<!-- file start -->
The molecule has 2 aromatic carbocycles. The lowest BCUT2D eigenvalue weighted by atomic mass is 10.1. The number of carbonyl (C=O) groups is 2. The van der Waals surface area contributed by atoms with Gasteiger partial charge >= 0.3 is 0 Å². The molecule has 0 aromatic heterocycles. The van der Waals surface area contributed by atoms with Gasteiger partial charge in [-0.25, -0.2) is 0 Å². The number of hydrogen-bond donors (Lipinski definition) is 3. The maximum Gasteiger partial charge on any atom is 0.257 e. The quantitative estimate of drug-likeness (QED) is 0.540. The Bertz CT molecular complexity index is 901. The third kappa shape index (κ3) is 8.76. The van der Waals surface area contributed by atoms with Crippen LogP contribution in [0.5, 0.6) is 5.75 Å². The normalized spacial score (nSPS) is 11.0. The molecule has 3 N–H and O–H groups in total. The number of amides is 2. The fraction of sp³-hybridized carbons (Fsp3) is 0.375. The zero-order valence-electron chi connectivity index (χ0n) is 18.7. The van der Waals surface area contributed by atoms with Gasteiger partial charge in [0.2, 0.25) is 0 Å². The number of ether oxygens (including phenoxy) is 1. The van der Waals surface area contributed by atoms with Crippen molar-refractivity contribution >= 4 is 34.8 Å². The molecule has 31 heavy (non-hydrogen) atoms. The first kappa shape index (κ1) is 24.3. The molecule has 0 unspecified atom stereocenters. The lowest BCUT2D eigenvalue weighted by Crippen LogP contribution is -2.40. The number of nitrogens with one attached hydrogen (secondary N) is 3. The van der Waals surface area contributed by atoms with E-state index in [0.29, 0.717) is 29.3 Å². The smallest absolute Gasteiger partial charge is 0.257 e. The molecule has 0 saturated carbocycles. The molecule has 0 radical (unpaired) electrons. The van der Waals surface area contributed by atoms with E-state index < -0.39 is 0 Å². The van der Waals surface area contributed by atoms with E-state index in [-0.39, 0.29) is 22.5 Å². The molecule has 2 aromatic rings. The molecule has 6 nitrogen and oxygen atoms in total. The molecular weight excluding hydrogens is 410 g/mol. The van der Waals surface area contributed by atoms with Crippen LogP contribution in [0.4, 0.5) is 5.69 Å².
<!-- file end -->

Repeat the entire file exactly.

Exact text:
The molecule has 2 aromatic carbocycles. The lowest BCUT2D eigenvalue weighted by atomic mass is 10.1. The number of carbonyl (C=O) groups is 2. The van der Waals surface area contributed by atoms with Gasteiger partial charge >= 0.3 is 0 Å². The molecule has 0 aromatic heterocycles. The van der Waals surface area contributed by atoms with Gasteiger partial charge in [-0.25, -0.2) is 0 Å². The number of hydrogen-bond donors (Lipinski definition) is 3. The maximum Gasteiger partial charge on any atom is 0.257 e. The quantitative estimate of drug-likeness (QED) is 0.540. The Bertz CT molecular complexity index is 901. The third kappa shape index (κ3) is 8.76. The van der Waals surface area contributed by atoms with Crippen LogP contribution in [0.5, 0.6) is 5.75 Å². The normalized spacial score (nSPS) is 11.0. The molecule has 3 N–H and O–H groups in total. The number of amides is 2. The fraction of sp³-hybridized carbons (Fsp3) is 0.375. The zero-order valence-electron chi connectivity index (χ0n) is 18.7. The van der Waals surface area contributed by atoms with Gasteiger partial charge in [0.2, 0.25) is 0 Å². The number of ether oxygens (including phenoxy) is 1. The van der Waals surface area contributed by atoms with Crippen molar-refractivity contribution >= 4 is 34.8 Å². The molecule has 31 heavy (non-hydrogen) atoms. The first kappa shape index (κ1) is 24.3. The molecule has 0 unspecified atom stereocenters. The lowest BCUT2D eigenvalue weighted by Crippen LogP contribution is -2.40. The number of nitrogens with one attached hydrogen (secondary N) is 3. The van der Waals surface area contributed by atoms with E-state index in [0.29, 0.717) is 29.3 Å². The smallest absolute Gasteiger partial charge is 0.257 e. The molecule has 0 saturated carbocycles. The molecule has 0 radical (unpaired) electrons. The van der Waals surface area contributed by atoms with E-state index < -0.39 is 0 Å². The van der Waals surface area contributed by atoms with E-state index in [-0.39, 0.29) is 22.5 Å². The molecule has 2 aromatic rings. The molecule has 6 nitrogen and oxygen atoms in total. The molecular weight excluding hydrogens is 410 g/mol. The van der Waals surface area contributed by atoms with Crippen LogP contribution in [0.4, 0.5) is 5.69 Å².